Mitigation of political risk is country specific and therefore the management should handle this risk depending on how the risk presents itself (Yadav, 2008). Every organization should come up with a strategy for political risk mitigation and the most common one is insurance. Organizations should insure themselves against political risks which will protect them from losses through unexpected government actions. Bargaining is often used by firms to get more favorable regulation by the host government. This has to be systematically organized and the aim is to convince the host government of the importance of survival for the organization and the nation as a whole. It may also involve agreement on the portion of the total amount of profits it will appropriate to the host country if it is allowed to establish its activities. Since political changes and disruptions may be unforeseeable, every organization must come up with strategies to deal with any crisis that may arise.

Liquidity Risk

            Liquidity risk is another major risk associated with the international finance activities. Liquidity risk may be described as a situation in which the organization cannot raise enough liquid assets required to satisfy its current needs (Das1993). Liquid assets are in the form of cash, bonds and securities that the organization uses to settle its debts. Shortage of liquid assets may render the company insolvent as it cannot satisfy its needs.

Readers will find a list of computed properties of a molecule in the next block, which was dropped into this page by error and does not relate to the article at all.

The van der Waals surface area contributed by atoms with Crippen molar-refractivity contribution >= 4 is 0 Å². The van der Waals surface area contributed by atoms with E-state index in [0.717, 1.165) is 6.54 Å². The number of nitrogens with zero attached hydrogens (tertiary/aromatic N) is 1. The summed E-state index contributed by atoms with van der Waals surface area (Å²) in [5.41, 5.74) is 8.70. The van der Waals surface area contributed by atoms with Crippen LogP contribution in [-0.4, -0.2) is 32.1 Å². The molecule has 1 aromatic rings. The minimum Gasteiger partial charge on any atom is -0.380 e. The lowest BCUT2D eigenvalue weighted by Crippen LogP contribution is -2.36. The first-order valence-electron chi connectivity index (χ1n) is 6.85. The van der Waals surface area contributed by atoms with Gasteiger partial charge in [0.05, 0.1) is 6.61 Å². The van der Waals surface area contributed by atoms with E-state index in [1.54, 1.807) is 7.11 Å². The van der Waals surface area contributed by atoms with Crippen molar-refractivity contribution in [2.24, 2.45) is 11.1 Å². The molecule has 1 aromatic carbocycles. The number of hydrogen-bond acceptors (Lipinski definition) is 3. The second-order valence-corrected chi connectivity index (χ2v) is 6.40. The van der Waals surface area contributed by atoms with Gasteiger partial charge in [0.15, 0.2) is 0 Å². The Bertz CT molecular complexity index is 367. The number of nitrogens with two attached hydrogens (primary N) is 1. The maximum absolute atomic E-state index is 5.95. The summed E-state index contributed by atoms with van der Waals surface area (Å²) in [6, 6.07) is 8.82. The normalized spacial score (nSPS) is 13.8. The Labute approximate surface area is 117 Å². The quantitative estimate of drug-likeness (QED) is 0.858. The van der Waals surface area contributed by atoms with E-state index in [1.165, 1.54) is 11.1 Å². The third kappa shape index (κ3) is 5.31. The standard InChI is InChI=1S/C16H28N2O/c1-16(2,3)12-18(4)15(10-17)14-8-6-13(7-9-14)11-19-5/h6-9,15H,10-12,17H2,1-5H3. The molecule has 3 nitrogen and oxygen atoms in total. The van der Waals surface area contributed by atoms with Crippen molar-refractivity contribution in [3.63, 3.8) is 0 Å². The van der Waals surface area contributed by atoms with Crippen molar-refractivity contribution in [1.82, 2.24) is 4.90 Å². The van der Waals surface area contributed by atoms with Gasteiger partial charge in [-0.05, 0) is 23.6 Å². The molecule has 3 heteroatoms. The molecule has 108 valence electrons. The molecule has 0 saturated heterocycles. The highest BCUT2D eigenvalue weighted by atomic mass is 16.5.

In management of liquidity risk, proper forecasting and formation of funding decisions and strategies is key (Das, 1993). The process involves calculation of the liquidity gap, identifying liquidity scenarios and coming up with measures to improve the liquidity gap. An organization that wants to minimize liquidity risks must have the capability to analyze and predict activities and situations that are likely to cause liquidity risk (Das, 1993). In order to reduce the possibilities of liquidity risk, managers in international organizations dealing with finance must conduct investigative studies to determine future liquidity needs and assess the surpluses available to the company; make informed funding decisions depending on the needs of the organization; come up with strategies to cover unforeseen liquidity risks for example through identifying alternative sources of funding; and finally improve on the capabilities of the organization to predict and respond to liquidity exposures should they arise. (Madura, 2006). Managers may choose to use management systems specifically designed to guide them in identifying and coping with liquidity risks. The procedures in these systems are generally similar or differ slightly from procedures given above. An example is the Liquidity Management System (LMS) by Aleri.


            Every organization needs to come up with effective risk mitigation strategies to protect it from risks that it is likely to face. This is because such risks only serve to reduce the profitability of the firm thus impacting on its survival. Organizations dealing in international finance are constantly faced with different kinds of risks and unless major strategies are taken to mitigate these risks, these organizations could easily become insolvent.


Yadav, V. (2008). Risk in International Finance. London, UK: Routledge.

Madura, J. (2006). International financial management, 8th ed. Melbourne, Australia: Cengage Learning.

Das, D. K. (1993). International finance: contemporary issues. London, UK: Routledge.